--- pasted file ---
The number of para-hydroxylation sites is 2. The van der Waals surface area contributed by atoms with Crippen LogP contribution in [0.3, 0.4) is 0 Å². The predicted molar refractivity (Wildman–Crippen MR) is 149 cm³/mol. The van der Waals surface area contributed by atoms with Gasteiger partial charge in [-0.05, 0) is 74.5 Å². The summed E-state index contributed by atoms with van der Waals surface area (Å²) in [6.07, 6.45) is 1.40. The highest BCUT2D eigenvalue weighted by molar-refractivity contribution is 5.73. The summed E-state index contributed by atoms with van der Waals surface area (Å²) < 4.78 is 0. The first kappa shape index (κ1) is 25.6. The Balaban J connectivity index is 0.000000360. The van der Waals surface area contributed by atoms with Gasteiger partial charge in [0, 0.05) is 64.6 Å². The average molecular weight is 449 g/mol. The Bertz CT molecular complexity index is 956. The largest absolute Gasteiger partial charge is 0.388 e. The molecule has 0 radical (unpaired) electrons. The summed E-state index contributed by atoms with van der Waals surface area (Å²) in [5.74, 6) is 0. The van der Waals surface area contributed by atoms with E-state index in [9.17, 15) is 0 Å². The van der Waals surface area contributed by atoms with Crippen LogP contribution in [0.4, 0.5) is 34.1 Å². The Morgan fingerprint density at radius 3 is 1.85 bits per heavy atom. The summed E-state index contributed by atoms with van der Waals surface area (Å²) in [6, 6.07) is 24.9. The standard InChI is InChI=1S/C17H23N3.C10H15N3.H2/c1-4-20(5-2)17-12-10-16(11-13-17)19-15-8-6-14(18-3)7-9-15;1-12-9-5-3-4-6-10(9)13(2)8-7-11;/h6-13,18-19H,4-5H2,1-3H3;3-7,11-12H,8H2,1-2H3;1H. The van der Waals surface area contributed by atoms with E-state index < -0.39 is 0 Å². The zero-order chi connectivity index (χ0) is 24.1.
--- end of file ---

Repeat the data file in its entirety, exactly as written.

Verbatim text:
The number of para-hydroxylation sites is 2. The van der Waals surface area contributed by atoms with Crippen LogP contribution in [0.3, 0.4) is 0 Å². The predicted molar refractivity (Wildman–Crippen MR) is 149 cm³/mol. The van der Waals surface area contributed by atoms with Gasteiger partial charge in [-0.05, 0) is 74.5 Å². The summed E-state index contributed by atoms with van der Waals surface area (Å²) in [6.07, 6.45) is 1.40. The highest BCUT2D eigenvalue weighted by molar-refractivity contribution is 5.73. The summed E-state index contributed by atoms with van der Waals surface area (Å²) < 4.78 is 0. The first kappa shape index (κ1) is 25.6. The Balaban J connectivity index is 0.000000360. The van der Waals surface area contributed by atoms with Gasteiger partial charge in [0, 0.05) is 64.6 Å². The average molecular weight is 449 g/mol. The Bertz CT molecular complexity index is 956. The largest absolute Gasteiger partial charge is 0.388 e. The molecule has 0 radical (unpaired) electrons. The summed E-state index contributed by atoms with van der Waals surface area (Å²) in [5.74, 6) is 0. The van der Waals surface area contributed by atoms with E-state index in [9.17, 15) is 0 Å². The van der Waals surface area contributed by atoms with Crippen LogP contribution in [0.4, 0.5) is 34.1 Å². The Morgan fingerprint density at radius 3 is 1.85 bits per heavy atom. The summed E-state index contributed by atoms with van der Waals surface area (Å²) in [6, 6.07) is 24.9. The standard InChI is InChI=1S/C17H23N3.C10H15N3.H2/c1-4-20(5-2)17-12-10-16(11-13-17)19-15-8-6-14(18-3)7-9-15;1-12-9-5-3-4-6-10(9)13(2)8-7-11;/h6-13,18-19H,4-5H2,1-3H3;3-7,11-12H,8H2,1-2H3;1H. The van der Waals surface area contributed by atoms with E-state index < -0.39 is 0 Å². The zero-order chi connectivity index (χ0) is 24.1.